White vs. black. Rich vs. poor. Educated vs. uneducated. An ambitious, and unscrupulous, district attorney up for re-election, and heavy national and local media coverage.
The 2006 Duke lacrosse rape case was, according to “Fantastic Lies,” a “30 for 30” documentary that will be broadcast on ESPN Sunday at 9 p.m., a perfect storm just waiting to happen.
Directed with a can’t-take-your-eyes-off-it passion by Marina Zenovich, the film, airing on the 10th anniversary of the party that jump-started the affair, charts how what looked like an open-and-shut case – a bunch of privileged white lacrosse players raping a black stripper – was shot through with erroneous assumptions, poor police work, prosecutorial misconduct, and class and race prejudices.
It all began when Crystal Mangum, hired to strip at an off-campus party hosted by the lacrosse team, claimed she had been raped and racially abused. The team was already notorious for its almost cult-like solidarity and raucous parties, and given that these were mostly a bunch of entitled white kids from the Northeast – and that men had been abusing women of all races since time immemorial – what was not to believe?
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Certainly The News & Observer pounced on it, with former columnist Ruth Sheehan accusing the team of closing ranks and covering up for the rapists. She later publicly apologized when the truth came out. (N&O reporter Joseph Neff also appears in the documentary and served as a consultant on the film.) Then the national media got hold of the story, and all of a sudden it was front-page and prime-time news.
Except that none of it was true.
Mangum turned out to be a sad person with previous mental health issues, who lied possibly to cover up behavior – stripping and drug use – that could have caused her children to be taken away by child services. Durham DA Mike Nifong, desperate to be re-elected in a city where blacks accounted for 40 percent of the voters, was found to have withheld exculpatory DNA evidence that would have proven the innocence of three indicted players (he was later disbarred). And nearly everyone else – Duke students, faculty, administration, the media and the public at large – bought into the stereotype that these athletic white boys were racist misogynists.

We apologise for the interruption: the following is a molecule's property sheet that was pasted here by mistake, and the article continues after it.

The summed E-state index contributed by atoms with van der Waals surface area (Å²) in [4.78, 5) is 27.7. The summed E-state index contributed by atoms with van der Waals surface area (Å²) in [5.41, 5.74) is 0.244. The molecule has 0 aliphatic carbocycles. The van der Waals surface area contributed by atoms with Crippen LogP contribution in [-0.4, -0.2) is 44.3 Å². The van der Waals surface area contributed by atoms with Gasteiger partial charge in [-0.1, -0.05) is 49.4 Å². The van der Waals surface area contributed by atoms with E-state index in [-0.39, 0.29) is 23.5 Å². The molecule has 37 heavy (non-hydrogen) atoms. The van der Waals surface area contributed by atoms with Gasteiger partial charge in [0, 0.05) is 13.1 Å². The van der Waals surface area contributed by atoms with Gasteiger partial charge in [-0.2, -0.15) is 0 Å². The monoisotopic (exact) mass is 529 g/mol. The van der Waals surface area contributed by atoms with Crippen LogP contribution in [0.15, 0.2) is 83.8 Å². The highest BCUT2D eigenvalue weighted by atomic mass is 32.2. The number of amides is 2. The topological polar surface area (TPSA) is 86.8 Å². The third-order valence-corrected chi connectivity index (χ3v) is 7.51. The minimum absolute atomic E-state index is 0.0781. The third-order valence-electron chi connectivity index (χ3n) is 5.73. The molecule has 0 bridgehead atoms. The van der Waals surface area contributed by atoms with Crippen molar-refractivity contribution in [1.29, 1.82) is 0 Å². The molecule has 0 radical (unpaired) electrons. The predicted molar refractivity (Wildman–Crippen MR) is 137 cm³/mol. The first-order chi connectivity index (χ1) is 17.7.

Given that key actors – Duke administrators, the Durham Police Department, Nifong, the three accused – declined to be interviewed for this feature-length film, Zenovich has done a superior job piecing this story together from news and talk show footage, as well as assorted talking heads that include Duke faculty, defense attorneys, some non-indicted team members and parents of the accused. (Mangum agreed to be interviewed, but prison officials where she is serving time for murdering her boyfriend wouldn’t allow it.)
In fact, some of the most shattering moments in the film come from the parents, who describe their raw emotions during the year-long hell they and their children went through. “It was a runaway train that just kept running,” says one mother, leading you to wonder how these people survived emotionally.
Ultimately, Daniel Okrent of the New York Times describes the affair as “a journalistic tragedy,” an acknowledgment of how the 24-hour news cycle helped create this mess.
Yet something good may have come out of it after all. Speaking to the press after they were finally exonerated, Reade Seligmann, one of the indicted players, says he fully realizes that their privileged status allowed them to hire the kind of top lawyers few others in their position could afford. As this mesmerizing, must-see film notes at the end, all three of the accused have now become advocates for The Innocence Project, which exonerates wrongly convicted people through DNA testing.
“Fantastic Lies” airs at 9 p.m. Sunday on ESPN.